WHAT THE HEY?!

Eric acknowledged my instructions, but said the grinding shop was a new vendor, so didn’t want to piss him off. Looks like I’m going to end up with a spare crank, and out $500.

I may ask for some favors in return.

The GTV still has a slight hunt during idle, but I’ve not yet done a reset since the engine installation. I’ll get around to it.

Totally thrilled by replacing the 17” wheels with 16” teledials and Pirelli P7 all season tires. It no longer feels like I’m in a steel barrel being rolled over an endless plain of large rocks.

Definitely have a small oil leak, but like the other exceptions, haven’t spent any time on it. I do check the dipstick regularly, however.

Wish I could find a new windshield. Mine has two, long, wiper scratches. I’d like to meet the idiot that treated this car to such abuse and mindless modifications.

I don’t know if it’s original, or another Ronnie-racer mod, but it has what appears to be a polished stainless, or aluminum, gear shift shaft and handle that is super short. While the shifting is pleasant, I have to choose between sufficient legroom or leaning forward and sideways to reach the gear shift.

I caught the light right the other day, and could see a “ghost” of where a long Alfa-snake decal must have lived on the hood in front of the driver. There’s other flaws, chips, and dings in the paint and body, but still better than my 11 year old Mazda. I might have the 916 redone by my friend, the paint wizard. I also might actually enjoy replacing the snake decal, just to help distinguish the car from the hoard of high-revving Hondas dashing around. Can these be had?

I’ll be spending much of the day dancing between an engine assembly for an early-60s 2000, finishing the front-bow seal replacement on the 77 Spider top, and moving forward on a hard-top refreshment for the same car.
 
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Hmmm. In retrospect, silence related to one’s daily driver is a good thing, yes? But there has certainly been activity in the shop.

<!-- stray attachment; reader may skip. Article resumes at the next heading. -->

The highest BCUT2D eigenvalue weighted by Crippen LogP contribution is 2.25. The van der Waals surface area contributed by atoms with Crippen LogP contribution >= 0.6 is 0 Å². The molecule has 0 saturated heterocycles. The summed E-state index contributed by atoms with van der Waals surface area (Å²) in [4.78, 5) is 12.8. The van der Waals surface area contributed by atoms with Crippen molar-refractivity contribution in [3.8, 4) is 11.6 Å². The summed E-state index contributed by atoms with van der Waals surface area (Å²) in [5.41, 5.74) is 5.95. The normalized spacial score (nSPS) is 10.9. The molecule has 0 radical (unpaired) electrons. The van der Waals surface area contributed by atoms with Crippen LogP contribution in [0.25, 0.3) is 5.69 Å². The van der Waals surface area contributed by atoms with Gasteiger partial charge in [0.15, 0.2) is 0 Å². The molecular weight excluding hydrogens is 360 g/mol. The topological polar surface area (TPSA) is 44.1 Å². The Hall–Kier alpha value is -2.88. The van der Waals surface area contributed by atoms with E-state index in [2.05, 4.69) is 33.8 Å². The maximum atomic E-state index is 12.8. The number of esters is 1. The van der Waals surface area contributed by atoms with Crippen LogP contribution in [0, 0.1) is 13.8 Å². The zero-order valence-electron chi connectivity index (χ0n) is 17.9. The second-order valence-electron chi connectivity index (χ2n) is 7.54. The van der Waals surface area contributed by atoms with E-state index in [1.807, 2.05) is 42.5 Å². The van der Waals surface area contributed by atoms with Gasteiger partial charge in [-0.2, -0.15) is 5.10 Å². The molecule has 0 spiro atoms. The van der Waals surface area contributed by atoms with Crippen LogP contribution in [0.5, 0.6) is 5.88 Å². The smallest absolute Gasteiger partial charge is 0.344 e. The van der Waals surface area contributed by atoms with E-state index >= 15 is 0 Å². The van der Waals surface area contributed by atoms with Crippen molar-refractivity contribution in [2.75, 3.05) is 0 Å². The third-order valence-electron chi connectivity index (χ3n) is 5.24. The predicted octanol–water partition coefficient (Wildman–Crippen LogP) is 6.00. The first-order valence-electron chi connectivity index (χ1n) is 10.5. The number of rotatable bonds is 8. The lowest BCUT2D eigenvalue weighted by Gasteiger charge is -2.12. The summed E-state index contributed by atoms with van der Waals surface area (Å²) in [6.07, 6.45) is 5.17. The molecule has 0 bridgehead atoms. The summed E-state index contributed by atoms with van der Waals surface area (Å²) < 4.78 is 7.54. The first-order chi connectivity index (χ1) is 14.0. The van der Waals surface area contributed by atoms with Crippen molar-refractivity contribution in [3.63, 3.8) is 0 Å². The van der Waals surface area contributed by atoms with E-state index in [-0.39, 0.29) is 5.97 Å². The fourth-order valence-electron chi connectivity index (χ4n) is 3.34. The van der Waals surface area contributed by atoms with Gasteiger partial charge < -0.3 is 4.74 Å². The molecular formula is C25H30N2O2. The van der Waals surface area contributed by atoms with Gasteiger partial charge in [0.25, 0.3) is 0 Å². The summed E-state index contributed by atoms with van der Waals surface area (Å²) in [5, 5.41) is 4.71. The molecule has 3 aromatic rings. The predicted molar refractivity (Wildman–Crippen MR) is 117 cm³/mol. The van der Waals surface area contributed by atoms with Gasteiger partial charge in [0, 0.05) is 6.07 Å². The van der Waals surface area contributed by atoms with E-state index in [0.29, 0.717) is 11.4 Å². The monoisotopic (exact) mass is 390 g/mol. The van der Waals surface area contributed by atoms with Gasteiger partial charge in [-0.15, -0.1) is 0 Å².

Absolutely. I figured things had been going well.



Ive engaged a new machine shop for my nocturnal noodling. I like their work and attitude. However, when I took them the spun-journal TS crank, I gave instructions that if the rod journals would all clean up at .010, do so. If anything else was required, bin it. They don’t do their own cranks, so sent it out with the two I have for the old cast iron 2000.

When I returned, Eric the owner says “they welded up the journal and turned them all to .010, but need to turn the mains to straighten everything out. Gonna end up around $500”.

WHAT THE HEY?!

Eric acknowledged my instructions, but said the grinding shop was a new vendor, so didn’t want to piss him off. Looks like I’m going to end up with a spare crank, and out $500.

I may ask for some favors in return.


I had no idea cranks could be welded up. Shows what I know.




The GTV still has a slight hunt during idle, but I’ve not yet done a reset since the engine installation. I’ll get around to it.

Totally thrilled by replacing the 17” wheels with 16” teledials and Pirelli P7 all season tires. It no longer feels like I’m in a steel barrel being rolled over an endless plain of large rocks.

Definitely have a small oil leak, but like the other exceptions, haven’t spent any time on it. I do check the dipstick regularly, however.

Wish I could find a new windshield. Mine has two, long, wiper scratches. I’d like to meet the idiot that treated this car to such abuse and mindless modifications.


Do you guys have windscreen repair (not replace) people. Might be able to polish the marks out of the screen.




I don’t know if it’s original, or another Ronnie-racer mod, but it has what appears to be a polished stainless, or aluminum, gear shift shaft and handle that is super short. While the shifting is pleasant, I have to choose between sufficient legroom or leaning forward and sideways to reach the gear shift.

I caught the light right the other day, and could see a “ghost” of where a long Alfa-snake decal must have lived on the hood in front of the driver. There’s other flaws, chips, and dings in the paint and body, but still better than my 11 year old Mazda. I might have the 916 redone by my friend, the paint wizard. I also might actually enjoy replacing the snake decal, just to help distinguish the car from the hoard of high-revving Hondas dashing around. Can these be had?

Ah but one of the many joys of owning a modernish alfa is not to attract attention and distinguish from the crowd but to blend in and contemplate what it must be like for everyone else to have never driven a proper car.


I’ll be spending much of the day dancing between an engine assembly for an early-60s 2000, finishing the front-bow seal replacement on the 77 Spider top, and moving forward on a hard-top refreshment for the same car.
 

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Discussion Starter · #470 ·
Got the soft top seal finished on the 115 Spider.